Vitiligo is a relatively common, acquired pigmentary
disorder characterized by areas of depigmented skin resulting from loss of
epidermal melanocytes. The prevalence of this disease varies from 0.1% to
2% in various global populations. Onset may occur at any age, but the incidence
usually peaks in the second and third decades of life. Patterns of distribution
of the disease include the generalized, acral or acrofacial, localized, and
segmental types. The generalized distribution is the most common pattern and
is characterized by symmetrically distributed areas of depigmentation. Segmental
vitiligo is the least common pattern and occurs in a dermatomal or quasi-dermatomal
distribution, often following the distribution of the trigeminal nerve. The
course of the disease is unpredictable. Vitiliginous skin lesions may remain
stable or slowly progress for years. In some instances, however, patients
undergo rapid, complete depigmentation in 1 or 2 years.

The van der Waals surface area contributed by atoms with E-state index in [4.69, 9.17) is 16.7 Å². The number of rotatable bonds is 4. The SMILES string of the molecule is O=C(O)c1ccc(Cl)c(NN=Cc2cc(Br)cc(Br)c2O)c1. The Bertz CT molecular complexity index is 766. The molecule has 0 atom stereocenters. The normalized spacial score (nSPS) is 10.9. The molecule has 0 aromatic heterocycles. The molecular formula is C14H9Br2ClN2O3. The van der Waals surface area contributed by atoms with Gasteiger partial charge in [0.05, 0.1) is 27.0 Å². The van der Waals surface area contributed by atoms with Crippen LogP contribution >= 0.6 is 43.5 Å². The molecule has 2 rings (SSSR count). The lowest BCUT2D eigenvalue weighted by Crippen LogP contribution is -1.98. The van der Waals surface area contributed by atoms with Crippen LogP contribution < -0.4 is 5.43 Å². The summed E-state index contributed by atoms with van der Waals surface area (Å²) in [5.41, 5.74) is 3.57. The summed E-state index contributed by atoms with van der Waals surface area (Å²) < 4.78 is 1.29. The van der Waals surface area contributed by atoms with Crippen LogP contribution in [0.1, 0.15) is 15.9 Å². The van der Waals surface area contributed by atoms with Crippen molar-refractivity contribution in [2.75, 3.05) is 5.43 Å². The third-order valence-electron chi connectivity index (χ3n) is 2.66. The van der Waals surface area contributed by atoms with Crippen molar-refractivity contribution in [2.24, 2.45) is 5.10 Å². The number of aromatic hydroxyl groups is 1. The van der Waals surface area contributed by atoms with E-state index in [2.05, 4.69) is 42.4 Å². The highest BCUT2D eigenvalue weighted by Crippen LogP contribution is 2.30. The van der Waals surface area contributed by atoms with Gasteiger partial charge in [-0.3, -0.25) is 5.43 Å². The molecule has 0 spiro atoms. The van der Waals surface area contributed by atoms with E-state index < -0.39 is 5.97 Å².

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Immunohistochemical staining for melanocytes using an alkaline phosphatase
detection kit and a 1:5 dilution of MEL-5 antibody after predigestion for
4 minutes with protease. A, vitiliginous skin; B, healthy skin with scattered
cells in the basal layer positive to MEL-5 antibody (red chromogen) (magnification ×20).
A, Patient with more than 20% cutaneous surface depigmentation at baseline.
B, The same patient with extensive areas of repigmentation after receiving
47 narrowband UV-B treatments.
Country-Specific Mortality and Growth Failure in Infancy and Yound Children and
Association With Material Stature
Use interactive graphics and maps to view and sort country-specific infant and early
dhildhood mortality and growth failure data and their association with maternal
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